Viewed from the sky, rivers are among the last nongeometric features of the landscape. Roads diagram the land in lines and right angles, towns and cities are made of squares and rectangles, farmers’ fields are laid out in patterns of cubist artistry. Even many forests have squared-off borders.
Only rivers appear inviolable. They travel without plan, twisting like tendrils, as roundabout as idle conversation. Protected within corridors of vegetation, they can seem immune from encroachment–until you look closer and see a length of river that has been “channelized” for the convenience of barges, its bends ironed out like wrinkles. Then you see the sudden widening of a reservoir, the broad end blunted by the slash of a concrete dam, and all arguments of utility lose their force. A river interrupted is a travesty, a violation, an outrage. If you want to see people enraged, strangle the rivers they love.
Our love of rivers runs deep. Poets, painters, and composers have expressed it for thousands of years, for reasons most of us understand instinctively. While every star and snowflake and towheaded child is winding down to stillness, rivers win our hearts for seeming to defy universal laws. We are stirred by the perpetual flow of current, the effortless partnership with gravity, the easily observed truth that you can never, as Heraclitus said, step into the same river twice. Like us, rivers spring from obscure sources and flow toward unavoidable destinations. If the sea represents eternity, the rivers that flow into it are the twisting, bold, and unstoppable currents of time.
It’s hardly possible to speak of time without using the same words we use to describe moving water. Rivers and time both pass. They flow, sweep, run, hurry, and lag. They both change constantly yet never change. The connection between the two is fundamental and has inspired much comment:
“Who looks upon a river in a meditative hour, and is not reminded of the flux of all things?”–Ralph Waldo Emerson, Nature
“Time is but the stream I go a-fishing in. I drink at it; but while I drink I see the sandy bottom and detect how shallow it is. Its thin current slides away, but eternity remains.”–Thoreau, Walden
“By the waters of life, by time, by time…”–Thomas Wolfe, Of Time and the River.
“To live by a river is to live by an image of Time.”–William Gass, “Mississippi”
“Time is the substance from which I am made. Time is a river which carries me along, but I am the river…”–Jorge Luis Borges, Labyrinths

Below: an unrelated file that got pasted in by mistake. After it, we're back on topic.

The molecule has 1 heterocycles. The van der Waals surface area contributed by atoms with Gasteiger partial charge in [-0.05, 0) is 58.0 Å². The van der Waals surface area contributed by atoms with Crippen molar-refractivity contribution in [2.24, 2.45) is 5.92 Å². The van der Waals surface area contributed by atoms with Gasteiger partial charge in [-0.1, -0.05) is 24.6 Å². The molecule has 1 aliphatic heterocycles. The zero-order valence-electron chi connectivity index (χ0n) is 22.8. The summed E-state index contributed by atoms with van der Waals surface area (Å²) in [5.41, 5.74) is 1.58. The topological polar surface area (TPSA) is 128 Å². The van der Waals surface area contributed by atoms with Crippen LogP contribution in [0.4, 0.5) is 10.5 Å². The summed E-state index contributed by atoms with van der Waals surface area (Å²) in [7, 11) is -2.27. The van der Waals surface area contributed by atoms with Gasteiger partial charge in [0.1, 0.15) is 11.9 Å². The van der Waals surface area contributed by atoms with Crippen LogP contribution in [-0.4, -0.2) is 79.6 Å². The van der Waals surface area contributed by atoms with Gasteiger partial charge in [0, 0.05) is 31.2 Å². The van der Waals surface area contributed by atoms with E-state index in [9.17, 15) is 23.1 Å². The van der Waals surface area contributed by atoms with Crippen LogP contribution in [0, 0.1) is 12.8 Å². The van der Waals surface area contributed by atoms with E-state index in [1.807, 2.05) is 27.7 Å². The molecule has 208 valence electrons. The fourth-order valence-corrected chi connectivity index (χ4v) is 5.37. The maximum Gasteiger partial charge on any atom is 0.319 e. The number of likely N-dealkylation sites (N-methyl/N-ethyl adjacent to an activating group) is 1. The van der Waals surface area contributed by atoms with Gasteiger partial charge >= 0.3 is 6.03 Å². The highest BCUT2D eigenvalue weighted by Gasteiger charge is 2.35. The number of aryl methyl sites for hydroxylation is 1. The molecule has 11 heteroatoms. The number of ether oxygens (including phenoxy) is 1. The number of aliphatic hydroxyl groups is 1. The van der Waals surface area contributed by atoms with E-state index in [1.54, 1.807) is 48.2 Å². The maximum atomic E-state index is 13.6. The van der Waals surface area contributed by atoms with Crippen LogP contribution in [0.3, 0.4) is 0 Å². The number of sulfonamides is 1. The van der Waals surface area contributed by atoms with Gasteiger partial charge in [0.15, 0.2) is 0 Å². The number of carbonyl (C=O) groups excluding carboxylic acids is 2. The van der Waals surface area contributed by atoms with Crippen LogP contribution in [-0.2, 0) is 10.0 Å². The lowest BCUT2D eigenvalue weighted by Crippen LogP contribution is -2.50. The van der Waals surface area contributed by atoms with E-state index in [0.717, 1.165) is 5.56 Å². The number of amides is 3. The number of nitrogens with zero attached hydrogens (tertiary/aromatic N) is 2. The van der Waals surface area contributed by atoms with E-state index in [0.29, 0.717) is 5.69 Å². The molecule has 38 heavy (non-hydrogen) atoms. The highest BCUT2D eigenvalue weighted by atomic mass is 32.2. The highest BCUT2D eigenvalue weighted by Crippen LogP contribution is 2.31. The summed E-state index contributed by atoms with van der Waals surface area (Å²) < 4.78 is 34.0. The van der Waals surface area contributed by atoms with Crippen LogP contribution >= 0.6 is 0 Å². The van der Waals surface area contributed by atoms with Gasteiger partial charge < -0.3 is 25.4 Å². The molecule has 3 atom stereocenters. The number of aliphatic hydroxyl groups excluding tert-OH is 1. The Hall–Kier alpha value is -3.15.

To travel by river you must adjust to river time. Follow that winding route and it becomes easy to believe it is a random, unpredictable course laid down by chance encounters, and that current and terrain prevent the river from getting on with the natural business of flowing straight and true. It is only when you study a river from an elevation or examine it portrayed on a map that you recognize there is a pattern to its meandering.
Our word meander is derived from the old Roman name for Turkey’s Menderes River, the Maeander, a waterway with a course so tortuous and winding that in ancient times it was thought it turned around and flowed backward. There is no strict definition of meandering, except that it is the sinuous pattern of river channels everywhere. It is a defining characteristic of rivers–a river with no bends, after all, is a canal–and is among the qualities we find most enchanting about them.
Their habit of meandering is one reason rivers are so often irresistible both for poets who celebrate nature’s magic and scientists who explore its machinery. When conservationist Aldo Leopold turned his attention to meandering rivers he wrote, “For the last word in procrastination, go travel with a river reluctant to lose his freedom in the sea.” His son, the renowned hydrologist Luna B. Leopold, studied the same phenomenon and wrote, “The typical meander shape is assumed because, in the absence of any other constraints, the sine-generated curve is the most probable path of a fixed length between two fixed points.” With rivers, the magic and the machinery are so closely blended they cannot be separated.
Our appreciation of rivers originated, no doubt, in their usefulness. Rivers bring our freshwater to us and carry our wastes away. They water our fields and power our mills. They are highways to be traveled upon and fisheries to be plundered. Because they are so useful, they pass through history like the threads in a tapestry. The Amazon and the Mississippi, the Hudson and the Thames, the Yellow, Rhine, Missouri, Tigris, Orinoco, Rio Grande, Indus, Jordon, Ohio, Euphrates, Columbia, Congo, and Nile–rivers have shaped human history as surely as they have shaped the land. They have given birth to civilizations, powered the growth of cities, transported explorers and invaders. They have been the source of sustenance and the cause of sorrows. The greatness of the great rivers is often obscured–up close they too often reek of urine and fuel oil and are stained with the wastes of industry and agriculture–but their influence on human life has been immeasurable.
Rivers give the illusion of progress, an inevitable and easily charted progression from origin to ending. From sufficient height and perspective we can see otherwise–a river that from the bank seems defined and permanent is actually temporary and easily directed. Even the water itself does not go anywhere, not in any final sense. That unstable liquid flows and tumbles downstream, mingles with the sea, disintegrates into component molecules that rise skyward, join with others, condense, fall, form rivulets, then creeks, then rivers again. Rivers are segments of a larger cycle but they are among the most visible and appealing of those segments, more accessible than ground water, more dependable than rain, more easily fathomed than oceans or lakes. Water is at its best when winding downhill between banks.